THE ORIGINS OF MEMORIAL DAY
On the day, April 25, 1866, only one year removed from the end of the bloodiest war ever seen in our country's history, 4 women of Columbus, MS decorated Confederate and Union soldiers’ graves at Friendship Cemetery.
This gesture is said to have evolved into Memorial Day, the annual day of recognition of fallen solders.
Image at right: Jane Fontaine, Martha Elizabeth Morton (seated left to right), Kate McCarthy Hill Cooper, and Augusta Murdock Sykes Cox (standing, left to right)
Background and History of Columbus' Friendship Cemetery
Friendship Cemetery is one of the oldest perpetually maintained cemeteries in Mississippi and is an historic site of national importance. Established May 30, 1849, on a five acre parcel of land owned and operated by Union Lodge No. 35 of the Independent Order of Odd Fellows, the cemetery had its first recorded burial in July, 1849.
Typical monuments include obelisks, broken columns, urns, angels, cherubs, lambs, and crosses of various styles, as well as traditional upright slabs embellished by ornamental carvings. Rev. Thomas C. Teasdale's "Weeping Angel," the bronze bust of General S. D. Lee (early organizer and leader in the United Confederate Veterans), the obelisk-type Confederate monument erected in 1873 by the Ladies* Monumental Association, and the "Unknown Confederate Soldier" monument erected in 1894 are among the most notable. There is also a small Gothic Revival mausoleum located f within the graveyard. :
Probably the most solemnly impressive feature of the cemetery is.the Confederate burial ground containing the graves of over 2,000 Southern soldiers, mostly unknown.
During the War Between the States, Columbus became a hospital community tending both Confederate soldiers and Union prisoners-of-war wounded at the Battle of Shiloh and other fighting in north Mississippi. Of those mortally wounded, burial records indicate that 2,194 Confederate and 49 Union dead were interred at Friendship Cemetery. Throughout the war a small-group of Columbus ladies came on a regular basis to clean the graves of weeds and periodically decorate them with flowers. In the spring of 1866 Miss Matt Morton, Mrs. J. T. Fontaine, and Mrs. Green T. Hill met at the Morton home, "Twelve Gables," to plan what became the first observance of Memorial Day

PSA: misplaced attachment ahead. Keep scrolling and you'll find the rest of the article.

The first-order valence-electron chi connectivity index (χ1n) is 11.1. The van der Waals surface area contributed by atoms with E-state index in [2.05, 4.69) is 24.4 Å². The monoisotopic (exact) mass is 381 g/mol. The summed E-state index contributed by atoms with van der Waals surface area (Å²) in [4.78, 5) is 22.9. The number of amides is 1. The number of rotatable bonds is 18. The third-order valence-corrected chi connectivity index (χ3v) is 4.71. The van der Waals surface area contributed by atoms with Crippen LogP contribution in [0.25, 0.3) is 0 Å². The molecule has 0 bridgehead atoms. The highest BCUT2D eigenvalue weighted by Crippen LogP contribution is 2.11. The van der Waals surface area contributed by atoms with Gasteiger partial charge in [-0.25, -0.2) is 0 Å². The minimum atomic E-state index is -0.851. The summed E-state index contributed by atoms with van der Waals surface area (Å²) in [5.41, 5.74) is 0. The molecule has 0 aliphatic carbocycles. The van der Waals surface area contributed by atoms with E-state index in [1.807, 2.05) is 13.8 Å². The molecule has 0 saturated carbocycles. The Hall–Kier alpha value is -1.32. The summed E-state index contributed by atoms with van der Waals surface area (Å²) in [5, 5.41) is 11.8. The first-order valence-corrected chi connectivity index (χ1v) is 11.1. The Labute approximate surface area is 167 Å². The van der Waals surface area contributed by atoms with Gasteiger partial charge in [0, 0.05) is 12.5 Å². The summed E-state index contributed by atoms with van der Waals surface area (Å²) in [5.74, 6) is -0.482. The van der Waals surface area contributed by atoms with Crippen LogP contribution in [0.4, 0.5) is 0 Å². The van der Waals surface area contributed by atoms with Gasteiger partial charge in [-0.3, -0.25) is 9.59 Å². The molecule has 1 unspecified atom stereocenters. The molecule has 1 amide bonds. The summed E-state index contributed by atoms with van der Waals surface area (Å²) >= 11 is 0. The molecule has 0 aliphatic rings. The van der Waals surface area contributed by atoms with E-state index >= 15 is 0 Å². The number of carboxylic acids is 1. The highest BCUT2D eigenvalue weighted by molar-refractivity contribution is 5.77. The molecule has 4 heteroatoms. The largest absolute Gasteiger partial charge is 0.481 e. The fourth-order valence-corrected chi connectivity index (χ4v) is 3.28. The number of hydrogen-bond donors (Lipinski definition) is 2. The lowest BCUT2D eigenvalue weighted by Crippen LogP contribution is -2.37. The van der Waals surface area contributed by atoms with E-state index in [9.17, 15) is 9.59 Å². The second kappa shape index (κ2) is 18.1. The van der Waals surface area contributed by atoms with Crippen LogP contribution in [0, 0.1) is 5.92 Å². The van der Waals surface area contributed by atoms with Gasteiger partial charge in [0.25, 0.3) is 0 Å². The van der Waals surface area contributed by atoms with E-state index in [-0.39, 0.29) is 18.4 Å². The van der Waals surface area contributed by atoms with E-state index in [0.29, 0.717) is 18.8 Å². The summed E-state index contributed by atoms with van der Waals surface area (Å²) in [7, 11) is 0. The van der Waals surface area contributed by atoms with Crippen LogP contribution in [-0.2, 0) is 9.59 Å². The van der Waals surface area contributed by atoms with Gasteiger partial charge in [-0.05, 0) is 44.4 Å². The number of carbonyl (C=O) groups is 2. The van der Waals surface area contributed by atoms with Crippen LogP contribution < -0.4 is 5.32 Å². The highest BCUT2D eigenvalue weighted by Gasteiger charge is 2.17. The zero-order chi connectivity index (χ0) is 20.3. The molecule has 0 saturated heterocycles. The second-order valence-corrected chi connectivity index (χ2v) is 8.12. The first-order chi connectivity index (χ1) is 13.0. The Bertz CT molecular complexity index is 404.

FIRST DECORATION DAY
Designed to be an annual event, "Decoration Day" (as it was called) was scheduled for April 25, 1866. On that day a large number of ladies assembled at Friendship Cemetery to officially decorate the Confederate graves and honor the Federal dead as well. The (Columbus) Mississippi Index of April 26, 1866, reported the proceedings as follows:
The procession of yesterday in honor of the Confederate dead was large and imposing... Arriving at the cemetery, the ladies assembled around the graves of the soliders in the form of a square; from the center of the ground, an elaborate and eloquent address was delivered by Rev. G. T. Stainback, and following it, a fervent prayer by Rev. A. S. Andrews. The ladies then performed the beautiful and touching duty of decorating the graves with flowers... We were glad to see that no distinction was made between our own dead and about forty Federal soldiers who slept their last sleep by them. It proved the exalted, unselfish tone of the female character. Confederate and Federal once enemies, now friends receiving this tribute of respect (Lispcomb, pp. 129-130).
It was from this observance, as reported in Northern newspapers, that New York jurist Francis Miles Finch drew the inspiration for his popular poem, "The Blue and the Gray." Prefacing the poem, published in The Atlantic Monthly, in September, 1867, was this note of praise for the deed performed at Friendship Cemetery:
The women of Columbus, Mississippi, animated by noble sentiments, have shown themselves impartial in their offerings to the memory of the dead. They strewed flowers on the graves of the Confederate and of the National soldiers (Kenton Kilmer, History and Government Division, Library of Congress, "The Origin and History of Memorial Day," research paper for Legislative Reference Service, Library of Congress, 1958).
In October, 1867, all the Union soldiers buried at Friendship Cemetery were reinterred at the Corinth National Cemetery, and in subsequent years, the Federal government placed the official observance of Memorial Day on May 30th (Friendship Cemetery papers). The people of Columbus, however, have continued to honor their dead every April 25 in a ceremony which has become known as "Confederate Decoration Day." Other communities which held similar ceremonies in April of 1866 have also laid claim to the origin of Memorial Day. Most conspicuous of these are Columbus, Georgia, which honored its Confederate dead on April 26th and Carbondale, Illinois, which honored its Union dead on April 29th. However, Columbus, Mississippi, can claim not only to have been ahead of the other observances of Memorial Day, but more national-minded in its distribution of the tributes of honor and mourning
FIRST DECORATION DAY
The Atlantic Article-
"A Real Story of Memorial Day: The origins of this weekend's holiday, linking Mississippi and The Atlantic"
"The Blue and the Gray"